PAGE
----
For a legal lease to exist there most be actual occupation to override interest, mere exists will not suffice as it was seen in the case of Strand Securities v Caswell without physical presence it will not the adequate. Actual occupation most exist when the transfer to the purchaser takes place Abbey National Building Society v Cann (1991). Were law and equity conflict the law of equity will prevail(Supreme Court of judicature Act 1875).

Property One- Is a registered freehold land it has its own title number HU 12345. Miss Stanfield holds the freehold in the property as we have been told therefore she would fall under Law Property Act 1925 s.1(1). As this is a registered land everything that happens on the land should be reflected on the register, If Mr A has registered his interest then the potential purchaser would be bound by the lease, if not registered it will be void against any purchaser for money or money”s worth. Before we look an further one needs to decide if the lease here is a legal or equitable one. Mr A agreed to grant a lease for four years but because the lease is less than seven years it come under the exception that it does not come under registrable dispositions under the LRA 2002 s.4. However, a lease to be legal over three years most be in some for of agreement in a deed s.52(1) LPA 1925 unless it fails under s54(1) of the Act.

Before one can established whether it”s a legal or equity lease one has to look at the agreement to see if there are all the elements present to form a lease. The commencement date is certain, it states June 2008 for a fixed period of four years and for £650 per month, which suggests consideration is given in the form of rent per month because the lease is over years, it most be by deed s52 and s1 of LP(MP)A 1989.

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Miss Stanfield has agreed to grant a lease, it is seen as good as granting a legal lease Parker v Tawell (1958). As an agreement is to grant a lease was not put into a deed because of fraudulent intention then Mr A would have an equitable lease and the court could grant specific performance. Therefore because the land is registered Mr A should registered his interest as a entry of a notice, if that is done then the new purchaser of that property will be bound by this interest has he/she had notice of it.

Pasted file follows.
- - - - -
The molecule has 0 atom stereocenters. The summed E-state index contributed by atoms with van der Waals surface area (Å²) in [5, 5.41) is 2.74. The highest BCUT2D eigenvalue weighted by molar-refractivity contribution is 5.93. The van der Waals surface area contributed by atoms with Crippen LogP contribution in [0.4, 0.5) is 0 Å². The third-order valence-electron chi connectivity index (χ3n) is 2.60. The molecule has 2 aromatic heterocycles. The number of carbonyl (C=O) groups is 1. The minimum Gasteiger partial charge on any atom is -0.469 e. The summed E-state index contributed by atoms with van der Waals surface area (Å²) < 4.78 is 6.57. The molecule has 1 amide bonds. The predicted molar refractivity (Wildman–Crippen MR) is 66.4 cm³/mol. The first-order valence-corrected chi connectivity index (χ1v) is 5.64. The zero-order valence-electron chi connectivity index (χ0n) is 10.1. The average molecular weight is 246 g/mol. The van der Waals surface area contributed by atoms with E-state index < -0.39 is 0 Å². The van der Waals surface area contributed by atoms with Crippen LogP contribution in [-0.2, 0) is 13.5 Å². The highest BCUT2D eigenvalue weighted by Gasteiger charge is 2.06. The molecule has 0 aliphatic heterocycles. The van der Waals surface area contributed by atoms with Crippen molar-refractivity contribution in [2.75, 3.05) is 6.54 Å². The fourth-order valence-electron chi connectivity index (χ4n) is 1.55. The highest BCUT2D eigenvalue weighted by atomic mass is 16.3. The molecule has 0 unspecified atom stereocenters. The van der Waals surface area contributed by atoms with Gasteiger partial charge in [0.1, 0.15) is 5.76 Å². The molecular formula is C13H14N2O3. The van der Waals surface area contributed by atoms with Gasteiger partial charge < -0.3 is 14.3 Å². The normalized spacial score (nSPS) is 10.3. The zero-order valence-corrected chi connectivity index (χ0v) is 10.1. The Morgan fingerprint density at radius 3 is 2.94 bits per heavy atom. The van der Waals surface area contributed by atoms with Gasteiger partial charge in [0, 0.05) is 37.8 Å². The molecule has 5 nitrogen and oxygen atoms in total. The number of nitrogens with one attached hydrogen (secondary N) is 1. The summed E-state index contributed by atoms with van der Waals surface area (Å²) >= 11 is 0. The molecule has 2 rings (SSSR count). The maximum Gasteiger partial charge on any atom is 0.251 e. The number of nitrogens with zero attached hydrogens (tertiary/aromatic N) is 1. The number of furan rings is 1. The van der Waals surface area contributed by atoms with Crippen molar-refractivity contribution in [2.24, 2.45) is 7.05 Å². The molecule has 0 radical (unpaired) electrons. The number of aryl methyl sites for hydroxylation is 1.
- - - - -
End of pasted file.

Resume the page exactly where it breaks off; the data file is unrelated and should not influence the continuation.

Property Two- This property Miss Stanfield has is unregistered freehold. Therefore the disposition would trigger first registration as it is a lease over seven years LPA 2002, s.4(2) and it is the estates owner responsibility to registered the disposition, if that has not been the case then there is sanction under s.6. The utmost important thing to decide is if this is a legal or equitable lease. For it to be legal it must be made in a deed s.52 unless under the three years exception, which it”s the case here. Miss Stanfield offered to let this property in a letter(in writing).

The agreement has all the necessary ingredients for a valid lease as the courts laid it out in Street v Mountford for a valid lease, it most be certain and for a fixed period, with exclusive possession that take effect immediately and for a reasonably rent obtainable. As it can be seen that Miss Stanfield has stated the time the lease will started and for how long for rent of £550 per month, which suggests that Miss B has a monthly tenancy. As the contract does not start immediately Miss B could enter this as a estate contract under class c to protect her interest in land so that any potential buyer can see on the register that there people who has interest over that land. As it is in writing it must be in accordance with s.2(1) LP(MP)A 1989. The agreement was in a letter therefore it could be said in a contract as long as it complies with s2. Miss B must register it under the land chargers Act 1972 class c(iv) against the estate owner s.3(1)LCA 1972, the potential purchaser will be regarded as being put on actual notice under s198 of the 1925 Act. and will be bound by it. If a land charge is not REGISTRED then under s. 4(6) it is void against a purchaser for money or money”s worth and the potential buyer will take free from the equitable interest Midlands Bank v Green (1981) AC 513.